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Old Mar 22, 2013, 04:50 AM   #26
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Join Date: Mar 2013
you can't import an avi or any other file except the apple formats into itunes.
you need to install perian and then create a reference file to the actual video using quicktime pro. the reference file will be a few kilobytes, and you can import that into itunes. when itunes plays the file, the reference file tells it where the avi file is and starts playing it. a bit convoluted but works well, especially if you want to use frontrow + itunes instead of just frontrow + movies folder.
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Old May 6, 2013, 11:53 PM   #27
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Originally Posted by richard.mac View Post
or with QuickTime Pro (with Perian installed) save as a reference file (very small file size, like an alias) and then copy that to your iTunes movie library Important: dont move the original AVI as it is referenced.
Lets make it a bit clearer. The Perian component package allows QT 7 based applications play many common AVI A/V compression format combinations. Such apps may include the QT 7 Player, GarageBand, and iTunes. In the case of iTunes, whether or not the AVI compressed data will play depends on two things— the file container and the operating system.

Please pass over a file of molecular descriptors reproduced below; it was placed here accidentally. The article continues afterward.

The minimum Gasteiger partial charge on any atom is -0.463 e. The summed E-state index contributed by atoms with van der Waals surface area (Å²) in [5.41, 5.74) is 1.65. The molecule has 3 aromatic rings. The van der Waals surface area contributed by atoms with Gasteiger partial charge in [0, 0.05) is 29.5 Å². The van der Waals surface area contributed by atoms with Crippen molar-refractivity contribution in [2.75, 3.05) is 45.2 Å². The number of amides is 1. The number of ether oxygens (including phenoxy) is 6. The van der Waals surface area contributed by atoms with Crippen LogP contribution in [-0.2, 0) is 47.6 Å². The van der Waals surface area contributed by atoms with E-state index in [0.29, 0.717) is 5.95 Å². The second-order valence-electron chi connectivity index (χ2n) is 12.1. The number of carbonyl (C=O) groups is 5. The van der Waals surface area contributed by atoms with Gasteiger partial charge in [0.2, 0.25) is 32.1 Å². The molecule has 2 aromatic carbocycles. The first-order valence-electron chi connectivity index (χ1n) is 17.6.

For instance, Leopard and Snow Leopard will play the data if you can get the files to import to iTunes. This usually means the data must be re-wrapped to an MOV file container before import. Unfortunately, iTunes on Lion and Mountain Lion will not import most common AVI compressed data compression formats in either the AVI or the MOV file container type.
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Old Jun 25, 2013, 10:31 PM   #28
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Smartconverter works really well to convert almost any format into something iTunes can process if you don't wanna run handbrake. It's also a free app that does the same thing and doesn't take up as many resources.
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Old Jul 15, 2013, 08:38 AM   #29
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I have three Apple TV's (two 3rd gen, one 1st.) Based on my WiFi traffic, AirPlay only streams games from portable IOS devices. For media streams, the URL and login data are sent to Apple TV, which streams content itself. Otherwise, you'd be spending twice as much bandwidth (streaming the same movie twice), and drain your iPad's batteries in short order.

This is an educated guess, of course, since I do not work for Apple. But my own monitors confirm that once the iPad establishes a connection, further traffic is going directly from the media source to the Apple TV, and not thorugh my iPad. As for AVI files, a quick run through Handbrake will convert them into useable media.
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